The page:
With the passing of another International Women’s Day (IWD), we found ourselves mulling over this year’s UN Women Australia theme: “Count Her In: Invest in Women. Accelerate Progress.” While an incredibly necessary – and worthy – cause, one can’t help but wonder: which women are we truly investing in, and who is this leaving behind?

The theme for IWD 2024 urges us to explore pathways toward greater economic inclusion for women and girls, aiming to dismantle barriers to their economic participation. In today’s landscape, where Australian women still don’t have equal seats at the decision-making table, are up against a persistent gender pay gap, are underrepresented in lucrative industries, and are disproportionately responsible for unpaid care, the theme couldn’t be more pertinent.

However, for the 1.7 million women and girls in Australia grappling with poverty, the challenges extend far beyond gaps in pay or opportunities. Poverty stands as the most immediate and formidable barrier to economic security for many.

When every moment is consumed by the struggle to survive and there’s scant resources left to cover expenses like transport to job interviews, training, suitable attire, or childcare, the notion of being “work-ready” is rendered virtually impossible.

Poverty is a consequence of systemic disadvantages and compounding marginalisation.

Consider the experience of some older women, where a lifetime of low-paid and part-time work means they have been left with insufficient superannuation. Or the reality of some women experiencing financial abuse, trapped living with their perpetrator due to unaffordable and insecure housing.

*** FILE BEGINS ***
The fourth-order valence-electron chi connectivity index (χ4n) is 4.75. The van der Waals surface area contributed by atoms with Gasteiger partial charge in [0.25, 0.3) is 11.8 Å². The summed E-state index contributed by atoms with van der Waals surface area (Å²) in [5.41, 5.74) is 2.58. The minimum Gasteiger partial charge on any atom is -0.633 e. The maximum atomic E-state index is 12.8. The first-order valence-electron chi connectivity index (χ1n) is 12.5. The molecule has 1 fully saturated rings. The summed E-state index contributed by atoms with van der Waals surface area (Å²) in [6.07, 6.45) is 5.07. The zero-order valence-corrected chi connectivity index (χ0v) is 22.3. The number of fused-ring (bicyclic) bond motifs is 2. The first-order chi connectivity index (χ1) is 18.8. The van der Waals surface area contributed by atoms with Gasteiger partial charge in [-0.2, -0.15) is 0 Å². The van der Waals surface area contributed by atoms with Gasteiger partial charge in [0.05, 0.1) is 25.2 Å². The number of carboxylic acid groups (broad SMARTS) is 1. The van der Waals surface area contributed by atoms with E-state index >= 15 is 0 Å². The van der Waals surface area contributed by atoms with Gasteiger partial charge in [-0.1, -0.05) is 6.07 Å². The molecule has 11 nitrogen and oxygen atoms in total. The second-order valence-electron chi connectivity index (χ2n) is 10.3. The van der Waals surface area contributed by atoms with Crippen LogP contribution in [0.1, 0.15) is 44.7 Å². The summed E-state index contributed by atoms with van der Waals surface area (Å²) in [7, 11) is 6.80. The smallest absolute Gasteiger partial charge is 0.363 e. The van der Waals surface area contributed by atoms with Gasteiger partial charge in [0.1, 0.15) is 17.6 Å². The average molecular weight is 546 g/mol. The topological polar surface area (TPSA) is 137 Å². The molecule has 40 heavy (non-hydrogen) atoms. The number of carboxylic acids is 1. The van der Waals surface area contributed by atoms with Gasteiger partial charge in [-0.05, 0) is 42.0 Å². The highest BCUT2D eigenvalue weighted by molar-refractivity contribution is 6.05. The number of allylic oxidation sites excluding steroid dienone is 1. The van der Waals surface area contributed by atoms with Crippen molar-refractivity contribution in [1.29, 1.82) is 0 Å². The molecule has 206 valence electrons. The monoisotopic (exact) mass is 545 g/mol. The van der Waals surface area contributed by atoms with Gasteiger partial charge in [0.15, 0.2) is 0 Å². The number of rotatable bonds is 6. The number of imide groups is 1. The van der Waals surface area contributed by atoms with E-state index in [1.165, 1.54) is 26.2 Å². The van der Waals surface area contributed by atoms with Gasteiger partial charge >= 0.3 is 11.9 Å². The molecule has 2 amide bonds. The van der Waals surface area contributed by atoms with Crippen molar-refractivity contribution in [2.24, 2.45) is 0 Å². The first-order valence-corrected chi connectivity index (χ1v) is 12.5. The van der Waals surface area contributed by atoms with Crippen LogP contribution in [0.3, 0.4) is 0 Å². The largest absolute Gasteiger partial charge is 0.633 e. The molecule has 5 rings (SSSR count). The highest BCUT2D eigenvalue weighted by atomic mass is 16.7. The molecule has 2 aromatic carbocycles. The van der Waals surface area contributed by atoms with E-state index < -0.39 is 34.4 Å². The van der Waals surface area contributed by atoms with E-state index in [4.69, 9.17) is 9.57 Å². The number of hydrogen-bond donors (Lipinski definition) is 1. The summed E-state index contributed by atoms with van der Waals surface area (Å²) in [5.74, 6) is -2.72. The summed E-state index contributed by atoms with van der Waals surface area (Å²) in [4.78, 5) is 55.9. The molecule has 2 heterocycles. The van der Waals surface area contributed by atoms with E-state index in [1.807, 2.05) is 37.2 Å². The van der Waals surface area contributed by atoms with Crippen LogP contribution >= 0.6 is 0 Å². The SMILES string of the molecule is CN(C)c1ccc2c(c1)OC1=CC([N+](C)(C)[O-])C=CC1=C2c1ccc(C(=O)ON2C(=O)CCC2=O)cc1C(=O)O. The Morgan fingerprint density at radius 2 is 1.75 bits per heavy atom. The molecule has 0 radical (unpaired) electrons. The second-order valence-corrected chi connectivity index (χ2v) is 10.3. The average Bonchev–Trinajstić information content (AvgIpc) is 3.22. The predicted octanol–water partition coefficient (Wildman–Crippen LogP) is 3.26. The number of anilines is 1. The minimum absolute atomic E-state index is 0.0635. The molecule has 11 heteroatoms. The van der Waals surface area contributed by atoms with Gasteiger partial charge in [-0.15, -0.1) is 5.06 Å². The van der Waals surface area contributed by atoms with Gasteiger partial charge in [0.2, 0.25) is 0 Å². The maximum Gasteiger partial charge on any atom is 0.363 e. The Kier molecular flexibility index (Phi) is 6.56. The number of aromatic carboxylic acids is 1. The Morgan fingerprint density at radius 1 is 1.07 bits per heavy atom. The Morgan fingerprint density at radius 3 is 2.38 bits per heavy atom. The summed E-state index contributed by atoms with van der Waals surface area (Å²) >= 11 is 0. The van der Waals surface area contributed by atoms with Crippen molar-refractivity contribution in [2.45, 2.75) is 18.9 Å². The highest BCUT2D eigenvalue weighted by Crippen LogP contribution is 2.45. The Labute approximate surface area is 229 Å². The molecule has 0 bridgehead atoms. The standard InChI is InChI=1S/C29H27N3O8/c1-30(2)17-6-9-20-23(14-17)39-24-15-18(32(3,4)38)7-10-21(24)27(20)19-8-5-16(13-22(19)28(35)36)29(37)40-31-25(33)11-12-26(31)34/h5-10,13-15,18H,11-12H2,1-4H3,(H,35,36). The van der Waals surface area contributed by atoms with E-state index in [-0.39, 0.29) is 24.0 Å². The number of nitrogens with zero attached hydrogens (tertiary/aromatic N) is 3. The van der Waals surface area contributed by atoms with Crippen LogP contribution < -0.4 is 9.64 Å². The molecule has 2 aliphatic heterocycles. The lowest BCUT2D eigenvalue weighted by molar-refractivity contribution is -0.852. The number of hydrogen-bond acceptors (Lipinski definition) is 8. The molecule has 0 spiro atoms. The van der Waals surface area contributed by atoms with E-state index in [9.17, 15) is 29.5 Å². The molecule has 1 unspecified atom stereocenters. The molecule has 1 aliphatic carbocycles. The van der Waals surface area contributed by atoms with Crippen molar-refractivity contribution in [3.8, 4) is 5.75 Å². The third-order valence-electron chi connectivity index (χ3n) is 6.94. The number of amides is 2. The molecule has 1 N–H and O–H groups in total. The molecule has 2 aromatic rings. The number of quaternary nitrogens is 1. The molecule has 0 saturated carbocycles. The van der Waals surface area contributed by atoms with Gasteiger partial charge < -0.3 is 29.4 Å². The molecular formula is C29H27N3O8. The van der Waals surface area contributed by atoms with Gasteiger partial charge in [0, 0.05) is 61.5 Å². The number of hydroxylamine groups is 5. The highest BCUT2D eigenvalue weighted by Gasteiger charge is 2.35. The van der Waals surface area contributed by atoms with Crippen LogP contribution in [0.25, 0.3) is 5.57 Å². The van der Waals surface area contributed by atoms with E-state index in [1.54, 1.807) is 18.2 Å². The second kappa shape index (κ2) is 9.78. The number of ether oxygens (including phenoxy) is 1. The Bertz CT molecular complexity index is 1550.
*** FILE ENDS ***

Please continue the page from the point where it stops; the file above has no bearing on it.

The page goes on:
Add to that ableist workplace cultures that often underpay and exclude women with disabilities – the cycle of economic insecurity quickly becomes inevitable.

The economic fallout from compounding marginalisation is profound, often resulting in women relying on immediate and long-term income support to survive.

Statistics from March 2023 reveal that the vast majority of people receiving parenting payments were women, with a staggering 96 per cent of single parents and 90 per cent of partnered parents identifying as female.

Similarly, women are more likely to depend on the Age Pension, with 61 per cent of women aged 65 and over receiving it, compared to only 55 per cent of men in the same age bracket.

When considered alongside the Western Australian Council of Social Service’s 2023 Cost of Living Report, which found the weekly income of an individual on parenting payment single exceeded basic living costs by $1.40 and the income of an individual on the Age Pension fell short of covering essential expenses, the gendered uptake of income supports becomes problematic.

This trend underscores a stark reality: our social structures systematically place women below the poverty line, and unliveable rates of income support keep them there.

If genuine progress is to be achieved, we must champion policy initiatives which tackle the multifaceted barriers that confront women from all walks of life – not just those who can participate by working full time.

Such policy initiatives include elevating income support payments to a liveable standard, forging purpose-built pathways into education and employment, enhancing paid parental leave entitlements, and ensuring universal access to affordable childcare.

So, we implore you to pause and contemplate the diverse experiences of women in your community and the myriad of obstacles hindering their economic participation. Then, make sure your advocacy, policy proposals, events, and conversations count her in too.

For until we ensure that no woman is left behind, we will never be able to make true progress towards equity.


Emily Hull is Senior Policy Officer of the WA Council of Social Service and Rachel Siewert is Acting Chief Executive Officer

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